Saturday, October 9, 2010

Review: The Maze Runner by James Dashner

The Maze RunnerGrade: B
Pages: 374
When Thomas wakes up in the lift, the only thing he can remember is his first name. He has no recollection of his parents, his home, or how he got where he is. His memory is black. But he’s not alone. When the lift’s doors open, Thomas finds himself surrounded by kids who welcome him to the Glade, a large expanse enclosed by stone walls. 
Just like Thomas, the Gladers don’t know why or how they got to the Glade. All they know is that every morning, for as long as they could remember, the stone doors to the maze that surrounds them have opened. Every night, they’ve closed tight. Every thirty days a new boy is delivered in the lift. And no one wants to be stuck in the maze after dark.

Plus: A quick take on a dystopian world, where kids are bizarrely put into the Maze as part of an experiment to showcase the really smart ones. I enjoyed the second half of the book, and the story got better once the girl woke up. The ending is terrific, and has a surprising twist.

Minus: Initially, when Thomas arrives at the Maze, he is obviously confused and has a lot of questions. What irked me is that no one took the time to sit him down and explain a few basic rules to help him aclimatize. The seasoned kids just brushed off his questions, saying he would learn for himself. In the book, they came off as callous, and Thomas appears utterly lost. Perhaps the author could have tweaked this so there wasn't such a long period of no-one answering questions. I also had a minor issue with the faux swearwords used by the guys - "Shuck" for ex, just seemed like a placeholder for a stronger word. 

Overall: Well, while I did enjoy the latter half of the novel, I found the first half really whiny. The characters weren't great, and not very memorable. I found it a little surprising that teenage boys could have self-organized to the extent of having a council - the characters described made it hard for me to imagine they had rational thought. The ending made up for a lot, so overall it is a decent read.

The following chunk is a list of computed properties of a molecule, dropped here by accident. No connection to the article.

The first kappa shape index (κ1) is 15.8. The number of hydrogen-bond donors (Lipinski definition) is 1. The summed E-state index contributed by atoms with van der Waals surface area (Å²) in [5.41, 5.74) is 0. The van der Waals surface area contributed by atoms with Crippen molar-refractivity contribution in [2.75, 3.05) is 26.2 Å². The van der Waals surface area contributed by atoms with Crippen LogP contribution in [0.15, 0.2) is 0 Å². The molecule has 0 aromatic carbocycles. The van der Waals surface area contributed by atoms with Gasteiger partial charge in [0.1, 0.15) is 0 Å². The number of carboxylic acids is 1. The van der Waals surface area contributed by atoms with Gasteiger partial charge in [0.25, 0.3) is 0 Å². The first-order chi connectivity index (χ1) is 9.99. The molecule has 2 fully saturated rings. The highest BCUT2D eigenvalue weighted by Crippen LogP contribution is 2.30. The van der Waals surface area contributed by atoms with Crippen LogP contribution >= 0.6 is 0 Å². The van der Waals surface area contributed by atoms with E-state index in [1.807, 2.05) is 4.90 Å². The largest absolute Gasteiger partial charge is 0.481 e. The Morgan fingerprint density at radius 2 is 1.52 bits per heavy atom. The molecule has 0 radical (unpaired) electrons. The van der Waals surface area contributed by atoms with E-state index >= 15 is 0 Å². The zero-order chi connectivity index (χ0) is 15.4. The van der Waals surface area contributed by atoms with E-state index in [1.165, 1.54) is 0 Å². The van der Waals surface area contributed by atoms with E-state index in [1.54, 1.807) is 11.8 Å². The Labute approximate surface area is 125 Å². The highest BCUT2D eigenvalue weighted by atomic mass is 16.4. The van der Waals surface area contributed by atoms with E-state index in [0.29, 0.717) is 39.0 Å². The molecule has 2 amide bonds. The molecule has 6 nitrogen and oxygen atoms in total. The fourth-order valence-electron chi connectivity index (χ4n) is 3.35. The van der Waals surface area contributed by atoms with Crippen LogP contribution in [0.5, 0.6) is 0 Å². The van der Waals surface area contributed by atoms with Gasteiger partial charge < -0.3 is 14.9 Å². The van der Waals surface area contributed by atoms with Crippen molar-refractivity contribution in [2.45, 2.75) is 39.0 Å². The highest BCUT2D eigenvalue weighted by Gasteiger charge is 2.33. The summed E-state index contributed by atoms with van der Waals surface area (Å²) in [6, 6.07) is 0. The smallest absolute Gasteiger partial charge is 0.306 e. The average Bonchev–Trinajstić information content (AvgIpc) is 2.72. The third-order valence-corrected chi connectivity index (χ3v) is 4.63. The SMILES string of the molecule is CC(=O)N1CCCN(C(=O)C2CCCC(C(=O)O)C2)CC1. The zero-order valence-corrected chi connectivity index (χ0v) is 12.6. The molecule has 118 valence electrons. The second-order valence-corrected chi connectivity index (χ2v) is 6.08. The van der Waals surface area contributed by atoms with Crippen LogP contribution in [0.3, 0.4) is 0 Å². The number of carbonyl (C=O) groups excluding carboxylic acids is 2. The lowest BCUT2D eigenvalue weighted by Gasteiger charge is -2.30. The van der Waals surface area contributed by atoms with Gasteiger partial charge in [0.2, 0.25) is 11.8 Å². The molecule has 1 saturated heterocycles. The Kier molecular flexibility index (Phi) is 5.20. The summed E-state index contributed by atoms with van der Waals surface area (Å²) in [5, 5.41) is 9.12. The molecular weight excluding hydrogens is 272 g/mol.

I would recommend it to:
Readers who enjoyed the Hunger Games series, YA fans looking for a different story.
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  1. HI Dee! Thanks for stopping by my blog. I am still posting, I've just been super busy. I'm ready to start the read-a-thon! Woo hoo!

  2. Great review! Thanks for the honesty! I was curious about the book.

  3. i love how you mention both sides of your feelings on this so succinctly. are you going to read the sequel? i think it sounds like a great guy book but i'm not sure its my kind of thing, although i do love surprise twists :)

  4. @Nomes - I definitely wont be buying the book, but will borrow if I find the sequel in my library at any low-book point.

  5. It sounds like an interesting book! The idea of a Maze Runner intrigues me--I'd probably take this out of the library if I saw it. Great review!

  6. Nice review. very honest, considering lots of praise this book has been getting. I personally enjoyed the Maze Runner, but I think the Hunger Games was definitely better.
    I'm a new follower.I hope you'll come visit my blog back(:
    Angela Z

  7. This one has been near the top of my wishlist for quite some time; I'm happy to hear that the ending at least makes up for some earlier chapters. It's staying on the wishlist for certain!

    Julie @ Knitting and Sundries

  8. I think I have this book in my list to read for the dystopia challenge though I am not sure but I am looking forward to reading this book. :) Great review.


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